New Guide Helps Funders Adopt a Transparency Mindset

Cheryl Loe
Communications Project Manager
The Foundation Center
(888) 356-0354 ext. 701
communications@ foundationcenter.org

Catherine Lennon
Communications Director
European Foundation Centre
+32 2 508 3075
clennon@efc.be

New York, NY -- February 6, 2014. As funders face an increasing demand by the nonprofit sector, the public, and governments to be more transparent, a new GrantCraft guide released today in collaboration with Glasspockets provides practical advice for funders to publicly share various aspects of their operations, work, and knowledge. Opening Up: Demystifying Funder Transparency presents real-world case studies that demonstrate the value of foundation transparency in strengthening credibility, improving grantee relationships, facilitating greater collaboration, increasing public trust, reducing duplication of effort, and building communities of shared learning. The guide joins a growing collection of resources published by GrantCraft, a joint service of the New York-based Foundation Center and Brussels-based European Foundation Centre that taps the practical wisdom of funders to develop free resources for the philanthropy sector.

"The research we conducted for this guide demonstrates that funders who openly communicate about their work are finding it to be a win-win strategy," said Jen Bokoff, director of GrantCraft at the Foundation Center. "Grantees, funding partners, the public, and philanthropy professionals themselves all benefit when foundations make their work and their knowledge broadly accessible."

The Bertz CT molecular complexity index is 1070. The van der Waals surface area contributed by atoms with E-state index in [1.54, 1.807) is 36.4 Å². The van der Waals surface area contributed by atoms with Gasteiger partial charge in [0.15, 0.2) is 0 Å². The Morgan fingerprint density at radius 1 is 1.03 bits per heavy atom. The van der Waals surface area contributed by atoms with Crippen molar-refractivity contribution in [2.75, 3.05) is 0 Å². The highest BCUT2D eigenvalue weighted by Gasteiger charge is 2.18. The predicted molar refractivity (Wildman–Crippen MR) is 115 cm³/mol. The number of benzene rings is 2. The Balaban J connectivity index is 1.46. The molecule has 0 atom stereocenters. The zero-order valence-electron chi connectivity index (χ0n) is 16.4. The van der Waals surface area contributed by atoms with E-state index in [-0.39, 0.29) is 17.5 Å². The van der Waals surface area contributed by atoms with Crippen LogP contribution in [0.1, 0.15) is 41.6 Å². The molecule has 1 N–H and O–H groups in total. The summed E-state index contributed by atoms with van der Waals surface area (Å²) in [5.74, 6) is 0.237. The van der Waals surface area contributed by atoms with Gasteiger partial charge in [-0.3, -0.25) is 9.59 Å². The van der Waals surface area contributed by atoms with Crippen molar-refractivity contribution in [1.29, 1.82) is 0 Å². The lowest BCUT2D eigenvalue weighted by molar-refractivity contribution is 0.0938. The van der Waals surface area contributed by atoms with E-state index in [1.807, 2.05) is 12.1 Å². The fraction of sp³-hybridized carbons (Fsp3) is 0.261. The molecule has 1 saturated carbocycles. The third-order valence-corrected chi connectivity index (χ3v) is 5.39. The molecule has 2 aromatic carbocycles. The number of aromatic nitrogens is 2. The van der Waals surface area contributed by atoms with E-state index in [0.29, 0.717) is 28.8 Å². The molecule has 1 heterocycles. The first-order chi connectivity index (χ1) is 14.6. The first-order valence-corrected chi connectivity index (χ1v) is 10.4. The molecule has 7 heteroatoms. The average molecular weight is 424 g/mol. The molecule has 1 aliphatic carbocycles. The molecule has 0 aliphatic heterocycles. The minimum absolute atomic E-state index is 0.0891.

A commitment to transparency means a foundation is making available information on aspects of its work, including past grants awarded, the grantee selection process, performance assessments, and strategy documents. In addition to web sites, foundations are also employing social media, video, conferences, publications, and other media to share knowledge about their work. Funders profiled in the guide listed many benefits of transparency, such as gaining efficiencies in time, receiving better and more appropriate grant proposals, and increasing effectiveness based on feedback loops and greater awareness of peer efforts.

Other key insights in the report include:

  • Seventy-five percent of survey respondents reported observing an increased demand for funder transparency over the past five years.
  • Numerous interviews with funders and an analysis of blog posts and survey responses indicate that true transparency comes down to a mindset, one in which funders believe they are most effective when they approach all aspects of their work by saying "let's publicly share this."
  • While transparency can be challenging for many reasons, including limited staff time and potential vulnerability, funders interviewed agree that sharing what they know and creating space for dialogue are essential to accelerating change.